It’s been remarkable to watch Alex Bregman play baseball. He’s been a cornerstone to the Astros offense this season and is making his case for AL MVP consideration.
Every generation welcomes talent that is comparable to the greatness we have seen in the past. At 24, Alex Bregman is making his case for consideration as the best third basemen of our generation. Most notably, this generation’s Chipper Jones. It is still early in Bregman’s career, but let’s take a look at how the two players compare.
The Numbers Don’t Lie
At the age of 24, Chipper Jones collected a .309 BA, 30 HRs, 110 RBIs and an OPS of .923, earning a spot on the All-Star team and finishing 4th in NL MVP voting that season. All stats via Baseball-Reference. Bregman has held a comparable stat line, which is still in progress. He now carries a .290 BA, 25 HRs, 85 RBIs and an OPS of .921, along with being one of a handful of players who has more walks than strikeouts.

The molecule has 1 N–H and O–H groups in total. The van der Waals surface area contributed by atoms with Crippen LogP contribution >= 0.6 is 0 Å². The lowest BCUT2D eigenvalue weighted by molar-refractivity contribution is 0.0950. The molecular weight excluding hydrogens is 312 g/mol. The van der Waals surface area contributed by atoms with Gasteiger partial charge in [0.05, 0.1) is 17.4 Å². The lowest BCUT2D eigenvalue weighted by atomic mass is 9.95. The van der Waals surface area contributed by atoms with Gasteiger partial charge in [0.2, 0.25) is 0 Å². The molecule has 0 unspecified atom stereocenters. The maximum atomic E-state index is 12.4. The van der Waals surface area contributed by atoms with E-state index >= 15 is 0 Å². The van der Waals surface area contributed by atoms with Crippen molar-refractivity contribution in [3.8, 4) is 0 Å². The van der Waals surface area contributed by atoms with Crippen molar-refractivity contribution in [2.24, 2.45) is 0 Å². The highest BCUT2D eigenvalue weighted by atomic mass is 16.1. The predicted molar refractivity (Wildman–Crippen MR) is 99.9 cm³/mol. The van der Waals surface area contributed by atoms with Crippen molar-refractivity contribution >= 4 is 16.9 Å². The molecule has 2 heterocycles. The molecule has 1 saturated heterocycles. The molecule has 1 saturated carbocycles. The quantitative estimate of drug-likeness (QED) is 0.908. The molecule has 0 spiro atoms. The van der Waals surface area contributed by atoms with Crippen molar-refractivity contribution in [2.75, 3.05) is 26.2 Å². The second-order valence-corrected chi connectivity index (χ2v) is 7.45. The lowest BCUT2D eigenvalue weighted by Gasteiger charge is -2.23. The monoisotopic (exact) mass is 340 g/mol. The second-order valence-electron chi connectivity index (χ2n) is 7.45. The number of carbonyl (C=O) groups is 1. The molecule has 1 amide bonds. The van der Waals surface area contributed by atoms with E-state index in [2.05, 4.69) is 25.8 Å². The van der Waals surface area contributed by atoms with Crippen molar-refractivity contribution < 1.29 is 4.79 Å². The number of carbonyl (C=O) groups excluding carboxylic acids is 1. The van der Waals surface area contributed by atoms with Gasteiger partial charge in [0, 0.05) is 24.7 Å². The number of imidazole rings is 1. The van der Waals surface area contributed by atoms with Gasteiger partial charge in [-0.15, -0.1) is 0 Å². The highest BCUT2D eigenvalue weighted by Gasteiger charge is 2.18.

Numbers don’t lie, and the comparison deserves consideration due to Bregman’s ability to produce, even in high-leverage situations.
The MVP consideration
In 1996, a 24-year-old Jones finished 4th in NL MVP voting. In 2018, a 24-year-old Bregman has played his way into AL MVP consideration. Bradford Doolittle talked about the AL MVP race back on August 23rd. In his article, he lists Bregman as the 5th player on the list. Although Bregman faces the likes of Mookie Betts and Mike Trout among this race, this September can change things dramatically, and we all now Bregman is great under pressure. You can read more of Bradford’s article by clicking the link here.
If you ask yourself, what player has been most valuable to the Astros this season? Alex Bregman deserves heavy consideration. He has been the strongest offensive player in the absence of Jose Altuve, George Springer and Carlos Correa. Did I mention he’s clutch?
As fans, we are fortunate to watch the talent on this Astros team. No matter how what, Bregman works hard to be great, and it’s paying dividends for the Astros and his career.
***Stats and data courtesy of Baseball-Reference, Bradford Doolittle, and Richard Justice***